Friday, October 29, 2010

So how many injuries does it take?

The boys have been here for almost a week and are settling in brilliantly! They are not even bothered by the constant handling of their fleece and hearing "ooooooooooohhhhhhhhhh you're soooooooo soft!" then a squeal of sheer delight! I think with so many of them they take turns deciding who'll be next, but they really are good sports about it. My mother told me last night that I never blogged about the "experience" of getting them here. Oh yeah, right I forgot to do that... it's a story I thinkg you'll find.... well interesting at least. Here it goes.

Last Saturday we had a 'get together' at my parents home and it usually involves too much food and too much fun, but like my father-in-law says, "too much is just right!" You know the kind of gathering that involves food, family, fun, cousins, crazy aunt Twistie, etc, well that makes for an all day event type thing (especially when you have to work around two families farm chores, milking schedules and 4-H meetings), but I was also supposed to pick up the alpacas...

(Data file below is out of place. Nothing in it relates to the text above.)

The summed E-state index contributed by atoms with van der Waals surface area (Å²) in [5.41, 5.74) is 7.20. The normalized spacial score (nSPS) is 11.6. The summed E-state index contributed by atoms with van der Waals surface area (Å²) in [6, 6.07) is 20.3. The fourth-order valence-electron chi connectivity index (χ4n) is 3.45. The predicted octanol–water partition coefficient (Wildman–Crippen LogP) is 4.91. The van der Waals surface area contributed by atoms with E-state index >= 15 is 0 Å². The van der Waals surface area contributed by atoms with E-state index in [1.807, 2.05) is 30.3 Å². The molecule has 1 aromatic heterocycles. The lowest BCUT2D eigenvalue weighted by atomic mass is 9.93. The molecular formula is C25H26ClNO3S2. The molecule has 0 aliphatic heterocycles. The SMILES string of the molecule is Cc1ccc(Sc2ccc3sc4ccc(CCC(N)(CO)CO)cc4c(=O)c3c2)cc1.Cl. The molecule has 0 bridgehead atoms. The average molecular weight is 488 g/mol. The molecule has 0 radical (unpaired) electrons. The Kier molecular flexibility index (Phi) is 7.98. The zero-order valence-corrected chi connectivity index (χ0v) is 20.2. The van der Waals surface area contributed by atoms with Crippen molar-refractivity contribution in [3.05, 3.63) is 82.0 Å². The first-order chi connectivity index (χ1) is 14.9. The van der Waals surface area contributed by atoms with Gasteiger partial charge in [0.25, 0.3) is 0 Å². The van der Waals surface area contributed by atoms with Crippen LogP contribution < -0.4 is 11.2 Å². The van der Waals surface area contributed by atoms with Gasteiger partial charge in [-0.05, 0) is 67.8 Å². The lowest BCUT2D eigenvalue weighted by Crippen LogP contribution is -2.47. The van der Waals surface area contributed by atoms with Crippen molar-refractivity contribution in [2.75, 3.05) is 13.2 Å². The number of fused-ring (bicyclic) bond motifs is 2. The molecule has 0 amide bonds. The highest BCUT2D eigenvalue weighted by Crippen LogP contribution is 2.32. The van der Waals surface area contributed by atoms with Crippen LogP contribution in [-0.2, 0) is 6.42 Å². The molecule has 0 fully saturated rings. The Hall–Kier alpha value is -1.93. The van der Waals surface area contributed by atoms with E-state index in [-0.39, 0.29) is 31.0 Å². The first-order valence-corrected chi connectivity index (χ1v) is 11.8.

The afternoon was winding down and it was getting late in the afternoon, as you know the sun is setting earlier and earlier... Well, I decided it was time to go get them and head home. My dad was graciously allowed me to use his truck (which has a cap) to transport my farm animals. I really need a trailer... I've got a tonneau cover for the bed of my truck, but that wouldn't work, hog panels, tarps and ratchet straps, mmmm nope! Not a chance! I got ready to go and asked who was going to tag along on this adventure, my sister who's always ready for a gathering of people and/or party jumped at the chance - mind you this is the sister that IS NOT a farmer or animal person really unless it's a petting zoo... My other sister had gone home or I think she'd have come if just to laugh at the whole crazy situation; my dad scoffed, hmm, maybe he had an idea as to the calamity this would become.... So I asked mom, saying to her well you went with me when I was getting Strawberry bred, and helped me wrangle the pigs back onto the truck at the fair, so you have to come! What do you know, she did! She changed her shoes, flip flops are not proper farm footwear, are they mom? and got in the truck. He he he! Off we went. Ok so I had Jen, my sister, call for directions, I felt like I could get back there no problem, but cell reception is sporadic at best out there and did I mention it was getting dark? I'd only been there one other time and came in from an entirely different direction, I was not interested in being lost.